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Thirty percent African elephants wiped out in 7 years between 2007 and 2014

The scientific report of the GEC findings, published in the open access journal PeerJ revealed that the current rate of species decline is eight percent per year, primarily due to poaching

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A family of African elephants. Image Source: Wikimedia Commons

New York, September 1, 2016: Elephant populations in Africans declined by as much as 30 percent between 2007 and 2014, the Result of a pan-African survey of savanna elephants have shown.

The findings of the three-year Great Elephant Census managed by Elephants Without Borders (EWB) confirms substantial declines in elephant numbers over just the last decade.

“The Results of the GEC show the necessity of action to end the African elephants’ downward trajectory by preventing poaching and protecting habitat,” said Michael Chase, EWB Director and the Principle Investigator on the project.

The ambitious project to count all of Africa’s savannah elephants from the air has completed 18 country surveys with two countries still to be completed, organisers said.

South Sudan and the Central African Republic are anticipated to be flown by the end of 2016 depending on safety conditions and data reliability.

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For savannah elephant populations in 15 GEC countries for which repeat counts were available, populations declined by 30 percent, or 144,000 animals, between 2007 and 2014, the investigators said.

The Pan-African survey showed the estimated savannah elephant population to be 352,271 within the 18 countries surveyed to-date, representing at least 93 percent of savannah elephants in these countries.

The researchers reported that 84 percent of the population surveyed was sighted in legally protected areas compared to 16 percent in unprotected areas.

However, large numbers of carcasses were observed in many protected areas indicating that elephants are struggling both within and outside of parks.

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The scientific report of the GEC findings, published in the open access journal PeerJ revealed that the current rate of species decline is eight percent per year, primarily due to poaching.

The team used the most accurate, up-to-date counting and statistical methods to analyse data, accurately determining the number and distribution of the great majority of African savanna elephants and this now provides a baseline on a continental scale for future surveys and trend analyses, that wildlife ecologists will be able to use to coordinate conservation efforts.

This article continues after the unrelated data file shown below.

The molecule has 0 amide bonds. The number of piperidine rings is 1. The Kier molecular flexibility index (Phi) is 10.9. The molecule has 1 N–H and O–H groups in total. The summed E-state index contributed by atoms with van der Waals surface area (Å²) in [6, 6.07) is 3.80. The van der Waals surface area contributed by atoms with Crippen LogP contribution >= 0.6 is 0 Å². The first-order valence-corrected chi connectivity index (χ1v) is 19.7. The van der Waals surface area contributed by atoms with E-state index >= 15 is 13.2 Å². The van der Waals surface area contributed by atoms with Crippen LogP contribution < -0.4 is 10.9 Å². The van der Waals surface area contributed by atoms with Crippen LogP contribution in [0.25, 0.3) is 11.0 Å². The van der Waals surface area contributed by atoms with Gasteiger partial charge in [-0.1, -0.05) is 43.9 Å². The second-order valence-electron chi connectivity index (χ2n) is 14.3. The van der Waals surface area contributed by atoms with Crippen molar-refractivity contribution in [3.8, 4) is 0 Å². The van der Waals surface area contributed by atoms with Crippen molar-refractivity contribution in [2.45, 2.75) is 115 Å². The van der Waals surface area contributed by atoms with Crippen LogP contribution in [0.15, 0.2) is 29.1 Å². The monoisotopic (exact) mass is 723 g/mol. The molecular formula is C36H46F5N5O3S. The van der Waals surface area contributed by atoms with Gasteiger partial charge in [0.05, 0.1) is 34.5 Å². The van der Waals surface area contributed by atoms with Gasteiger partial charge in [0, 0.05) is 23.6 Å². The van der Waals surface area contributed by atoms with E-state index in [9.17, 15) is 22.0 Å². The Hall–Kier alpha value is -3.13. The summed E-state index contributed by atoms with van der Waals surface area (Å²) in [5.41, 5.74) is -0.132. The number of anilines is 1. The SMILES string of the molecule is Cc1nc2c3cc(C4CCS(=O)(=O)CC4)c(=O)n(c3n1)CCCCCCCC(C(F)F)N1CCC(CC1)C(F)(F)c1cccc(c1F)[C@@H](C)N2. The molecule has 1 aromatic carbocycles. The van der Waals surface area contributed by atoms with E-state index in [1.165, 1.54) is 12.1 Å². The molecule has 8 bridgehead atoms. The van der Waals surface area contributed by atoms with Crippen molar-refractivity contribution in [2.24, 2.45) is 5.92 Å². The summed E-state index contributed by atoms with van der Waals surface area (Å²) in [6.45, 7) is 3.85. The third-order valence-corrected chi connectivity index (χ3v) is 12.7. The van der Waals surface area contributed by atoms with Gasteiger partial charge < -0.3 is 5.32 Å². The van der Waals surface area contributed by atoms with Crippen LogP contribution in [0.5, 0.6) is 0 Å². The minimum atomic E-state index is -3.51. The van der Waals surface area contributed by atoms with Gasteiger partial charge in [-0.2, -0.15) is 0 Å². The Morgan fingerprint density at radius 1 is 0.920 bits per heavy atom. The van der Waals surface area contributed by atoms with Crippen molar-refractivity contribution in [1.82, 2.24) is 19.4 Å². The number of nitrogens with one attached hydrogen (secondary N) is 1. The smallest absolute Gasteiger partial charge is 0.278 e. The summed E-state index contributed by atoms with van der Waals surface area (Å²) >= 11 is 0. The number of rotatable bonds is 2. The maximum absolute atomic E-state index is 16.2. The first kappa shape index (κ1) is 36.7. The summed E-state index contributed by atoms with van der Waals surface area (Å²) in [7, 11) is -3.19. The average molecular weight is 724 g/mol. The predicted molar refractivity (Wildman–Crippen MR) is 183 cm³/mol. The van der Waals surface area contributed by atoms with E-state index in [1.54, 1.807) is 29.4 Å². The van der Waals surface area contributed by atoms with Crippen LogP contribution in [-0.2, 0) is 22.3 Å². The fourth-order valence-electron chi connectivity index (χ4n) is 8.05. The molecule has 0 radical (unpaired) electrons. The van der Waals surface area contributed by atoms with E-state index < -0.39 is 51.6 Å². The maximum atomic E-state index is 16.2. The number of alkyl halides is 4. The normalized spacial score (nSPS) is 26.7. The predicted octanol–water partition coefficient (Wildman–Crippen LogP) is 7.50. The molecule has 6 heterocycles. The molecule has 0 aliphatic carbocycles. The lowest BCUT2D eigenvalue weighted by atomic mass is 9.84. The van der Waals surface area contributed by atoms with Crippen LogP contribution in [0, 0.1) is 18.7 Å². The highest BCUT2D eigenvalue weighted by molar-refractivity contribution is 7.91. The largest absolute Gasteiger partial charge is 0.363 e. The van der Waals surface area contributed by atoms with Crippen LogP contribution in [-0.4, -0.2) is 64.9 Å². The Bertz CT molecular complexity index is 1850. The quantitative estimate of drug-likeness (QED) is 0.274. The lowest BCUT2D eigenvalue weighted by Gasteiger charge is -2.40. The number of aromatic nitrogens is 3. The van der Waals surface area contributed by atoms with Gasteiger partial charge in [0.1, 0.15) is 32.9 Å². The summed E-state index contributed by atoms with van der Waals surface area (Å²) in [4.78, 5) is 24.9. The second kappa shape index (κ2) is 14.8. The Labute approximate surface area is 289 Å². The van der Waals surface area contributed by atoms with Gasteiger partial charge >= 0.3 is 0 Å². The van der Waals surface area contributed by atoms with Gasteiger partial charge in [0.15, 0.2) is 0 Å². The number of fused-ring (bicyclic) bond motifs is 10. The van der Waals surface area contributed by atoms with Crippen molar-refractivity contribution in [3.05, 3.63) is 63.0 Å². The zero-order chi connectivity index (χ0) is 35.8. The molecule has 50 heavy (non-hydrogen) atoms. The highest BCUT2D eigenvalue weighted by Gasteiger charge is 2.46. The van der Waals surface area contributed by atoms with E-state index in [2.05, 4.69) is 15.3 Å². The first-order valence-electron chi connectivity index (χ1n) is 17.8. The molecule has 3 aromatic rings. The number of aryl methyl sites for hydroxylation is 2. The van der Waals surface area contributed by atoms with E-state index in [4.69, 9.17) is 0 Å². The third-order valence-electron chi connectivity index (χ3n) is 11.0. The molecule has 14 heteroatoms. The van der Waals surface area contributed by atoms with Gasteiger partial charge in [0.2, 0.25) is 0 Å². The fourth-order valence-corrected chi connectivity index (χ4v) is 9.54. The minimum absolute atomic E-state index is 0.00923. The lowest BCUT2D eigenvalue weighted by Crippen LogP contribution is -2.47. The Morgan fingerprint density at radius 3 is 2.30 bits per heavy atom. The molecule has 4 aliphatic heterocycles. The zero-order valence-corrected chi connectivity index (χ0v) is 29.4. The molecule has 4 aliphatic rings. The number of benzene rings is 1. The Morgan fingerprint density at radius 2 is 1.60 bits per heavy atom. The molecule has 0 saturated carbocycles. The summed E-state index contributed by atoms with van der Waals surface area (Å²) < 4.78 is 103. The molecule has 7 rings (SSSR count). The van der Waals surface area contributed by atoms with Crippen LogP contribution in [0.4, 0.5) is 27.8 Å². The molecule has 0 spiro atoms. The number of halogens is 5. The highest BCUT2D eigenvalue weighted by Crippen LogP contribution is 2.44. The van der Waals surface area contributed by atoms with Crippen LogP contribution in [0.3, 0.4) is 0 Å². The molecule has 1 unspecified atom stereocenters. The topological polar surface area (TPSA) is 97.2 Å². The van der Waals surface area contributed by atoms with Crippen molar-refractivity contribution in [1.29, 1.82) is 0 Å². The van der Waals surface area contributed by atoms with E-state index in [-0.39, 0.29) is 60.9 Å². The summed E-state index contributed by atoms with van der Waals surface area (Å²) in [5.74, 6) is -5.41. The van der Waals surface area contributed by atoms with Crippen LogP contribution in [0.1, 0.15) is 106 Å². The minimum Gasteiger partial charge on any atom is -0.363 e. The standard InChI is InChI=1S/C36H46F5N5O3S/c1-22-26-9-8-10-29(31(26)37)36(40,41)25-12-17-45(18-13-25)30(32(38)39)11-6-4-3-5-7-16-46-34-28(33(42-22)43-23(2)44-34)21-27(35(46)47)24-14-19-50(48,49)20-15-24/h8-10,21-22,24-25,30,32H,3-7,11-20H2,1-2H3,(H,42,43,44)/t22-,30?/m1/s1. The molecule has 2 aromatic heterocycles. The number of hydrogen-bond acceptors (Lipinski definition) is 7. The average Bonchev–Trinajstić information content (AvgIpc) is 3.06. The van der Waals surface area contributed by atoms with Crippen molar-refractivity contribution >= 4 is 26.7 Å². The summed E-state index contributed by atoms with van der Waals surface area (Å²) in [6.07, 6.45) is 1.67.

Overall, 90 scientists, six non-governmental organization partners, and two advisory partners collaborated in the work. (IANS)

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  • Kabir Chaudhary

    The African elephants are a rare species. Their hunting and poaching should be made illegal with strict punishments across the whole of Africa.

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WHO Committee Warns About Ebola Outbreak in Congo

Ebola in Eastern DRC Remains Global Health Threat

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Medical workers lead a young girl with suspected Ebola into the unconfirmed Ebola patients ward run by The Alliance for International Medical Action (ALIMA). VOA

A World Health Organization Emergency Committee warns the Ebola outbreak in eastern Democratic Republic of Congo remains a global health threat despite significant progress in containing the spread of this deadly virus.   WHO reports a total of 3,431 cases of Ebola, including 2,253 deaths in North Kivu and Ituri provinces.

The Emergency Committee declared the outbreak in DRC a Public Health Emergency of International Concern, or PHEIC, last July.  In reviewing the current situation, members of the Committee decided it was premature to declare the global threat over.

WHO Director-General, Tedros Adhanom Ghebreyesus, says he accepts the Committee’s advice.

“As long as there is a single case of Ebola in an area as insecure and unstable as eastern DRC, the potential remains for a much larger epidemic,” he said.

WHO VOA
Director-General of the World Health Organization (WHO) Tedros Adhanom Ghebreyesus speaks during a news conference after a meeting of the Emergency Committee on the novel coronavirus (2019-nCoV) in Geneva, Switzerland. VOA

WHO has revised its risk assessment from very high to high at national and regional levels, and low at the global level.  Last week, it reports only three new cases of the disease in North Kivu’s Beni Health Zone.  Tedros calls these signs extremely positive.

“But even as we near the end of this outbreak, we must act now to prevent the next one…Only half of health facilities have access to water.  Strengthening a health system may not be as sexy as responding to an outbreak, but it is equally important,” he said.

Tedros is traveling to DRC’s capital Kinshasa on Thursday.  The WHO chief says he will meet President Felix Tshisekedi and other senior ministers to explore ways to strengthen DRC’s health system.

Chair of the Emergency Committee, Robert Steffen explains why the group decided to maintain the PHEIC despite cautious optimism that the Ebola epidemic was winding down.

Also Read- US Health Officials Prepare to Battle Flu Season as Coronavirus Fear Rises

“We do see a risk of some resurgence and also a risk of complacency if we would now suddenly abandon this PHEIC despite of the fact that we still occasionally still see new cases,” he said.

Another problem, Steffen says, is lack of money.  He says WHO needs $83 million to carry out its Ebola operation until June.  So far, less than half of the required amount has been received. (VOA)